Hugh Ferny-What’shisface was on BBC Breakfast this morning, saving the chicken again. To set the scene, they had a little segment of him in Tesco sounding off about ‘2 for £5’ fresh chickens and how it’s impossible to produce a chicken for £2.50. He interviewed one solitary old lady, who you were set up to believe was buying special offer chicken because she was hard up. No! She gets them and feeds one to her dog! Neatly setting you up for what was to come. I wonder how long they waited to find her.
Back on the sofa, and all seemed well until the script turned to the subject of the recession.
“It’s all very well saying that ,” remarked the interviewer, “but what about people who simply can’t afford to pay three or four extra pounds for a chicken? There are a lot of them.”
Now at this point I was fully expecting him to say something along the lines of ‘if you can’t afford a well-treated chicken then you shouldn’t be eating them.’ Oh no, it’s far more clever than that. He waffled on for a little while about some RSPCA-sponsored half-measure and then got onto his next point:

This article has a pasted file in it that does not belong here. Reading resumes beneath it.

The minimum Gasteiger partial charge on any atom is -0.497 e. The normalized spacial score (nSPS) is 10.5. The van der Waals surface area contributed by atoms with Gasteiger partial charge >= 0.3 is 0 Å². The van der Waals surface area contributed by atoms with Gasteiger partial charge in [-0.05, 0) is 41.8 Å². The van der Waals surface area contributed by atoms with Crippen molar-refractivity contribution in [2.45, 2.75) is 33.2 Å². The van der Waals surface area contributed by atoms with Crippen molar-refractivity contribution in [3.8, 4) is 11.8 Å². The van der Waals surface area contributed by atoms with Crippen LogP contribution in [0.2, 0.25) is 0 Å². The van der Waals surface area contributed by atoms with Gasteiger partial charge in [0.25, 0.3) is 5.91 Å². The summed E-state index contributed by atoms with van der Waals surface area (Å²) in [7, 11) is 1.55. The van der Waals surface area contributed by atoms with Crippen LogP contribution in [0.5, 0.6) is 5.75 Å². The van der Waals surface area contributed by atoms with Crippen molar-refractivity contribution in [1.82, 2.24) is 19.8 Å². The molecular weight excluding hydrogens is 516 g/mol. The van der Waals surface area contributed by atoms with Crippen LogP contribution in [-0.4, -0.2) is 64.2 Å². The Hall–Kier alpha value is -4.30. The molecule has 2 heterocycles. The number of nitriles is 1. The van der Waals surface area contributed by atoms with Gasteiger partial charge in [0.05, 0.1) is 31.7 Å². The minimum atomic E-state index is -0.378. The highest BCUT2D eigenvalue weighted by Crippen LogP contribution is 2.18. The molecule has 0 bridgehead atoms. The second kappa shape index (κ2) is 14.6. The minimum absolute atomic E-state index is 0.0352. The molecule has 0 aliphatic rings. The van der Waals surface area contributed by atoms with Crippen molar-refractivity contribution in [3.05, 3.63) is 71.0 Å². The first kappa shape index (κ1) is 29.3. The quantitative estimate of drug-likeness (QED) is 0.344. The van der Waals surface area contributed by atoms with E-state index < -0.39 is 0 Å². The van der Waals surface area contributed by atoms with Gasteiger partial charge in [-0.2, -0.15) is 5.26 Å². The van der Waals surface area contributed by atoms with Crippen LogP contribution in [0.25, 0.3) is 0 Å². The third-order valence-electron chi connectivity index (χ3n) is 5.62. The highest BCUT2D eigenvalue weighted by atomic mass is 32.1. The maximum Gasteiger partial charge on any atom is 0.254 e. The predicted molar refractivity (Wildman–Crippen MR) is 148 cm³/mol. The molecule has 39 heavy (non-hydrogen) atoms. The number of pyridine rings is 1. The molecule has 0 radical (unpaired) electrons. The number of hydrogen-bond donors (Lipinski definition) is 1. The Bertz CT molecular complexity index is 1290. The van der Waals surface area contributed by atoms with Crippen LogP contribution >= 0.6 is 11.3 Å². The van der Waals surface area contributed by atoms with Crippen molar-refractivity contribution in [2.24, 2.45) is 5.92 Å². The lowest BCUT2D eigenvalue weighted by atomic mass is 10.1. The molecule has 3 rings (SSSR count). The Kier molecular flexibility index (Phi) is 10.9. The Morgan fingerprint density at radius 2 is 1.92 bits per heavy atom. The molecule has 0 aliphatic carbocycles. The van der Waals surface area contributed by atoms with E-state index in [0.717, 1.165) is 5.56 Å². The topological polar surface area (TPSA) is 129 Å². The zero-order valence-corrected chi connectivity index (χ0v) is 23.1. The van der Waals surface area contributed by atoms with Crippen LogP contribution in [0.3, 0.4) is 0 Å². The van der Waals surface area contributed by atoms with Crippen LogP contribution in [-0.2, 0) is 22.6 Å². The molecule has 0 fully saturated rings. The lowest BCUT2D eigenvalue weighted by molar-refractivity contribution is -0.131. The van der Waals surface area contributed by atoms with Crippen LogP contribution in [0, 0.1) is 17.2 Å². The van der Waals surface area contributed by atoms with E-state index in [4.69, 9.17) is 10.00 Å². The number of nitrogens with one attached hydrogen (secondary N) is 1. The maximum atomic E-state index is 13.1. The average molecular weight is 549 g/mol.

Apparently ‘several major supermarkets (Sainsbury and the Co-Op) are already on-board in removing battery chickens from sale, and we hope to persuade the major chains to follow.’
Brilliant, basically a campaign to remove the cheapest source of ‘proper’ protein (ie not reclaimed and coated in breadcrumbs) available to those on lower incomes, first on a ‘voluntary’ basis. We’ve never heard that before, have we?
Update: From now on, I’m going to refer to this pillock as Hubert Cumberdale: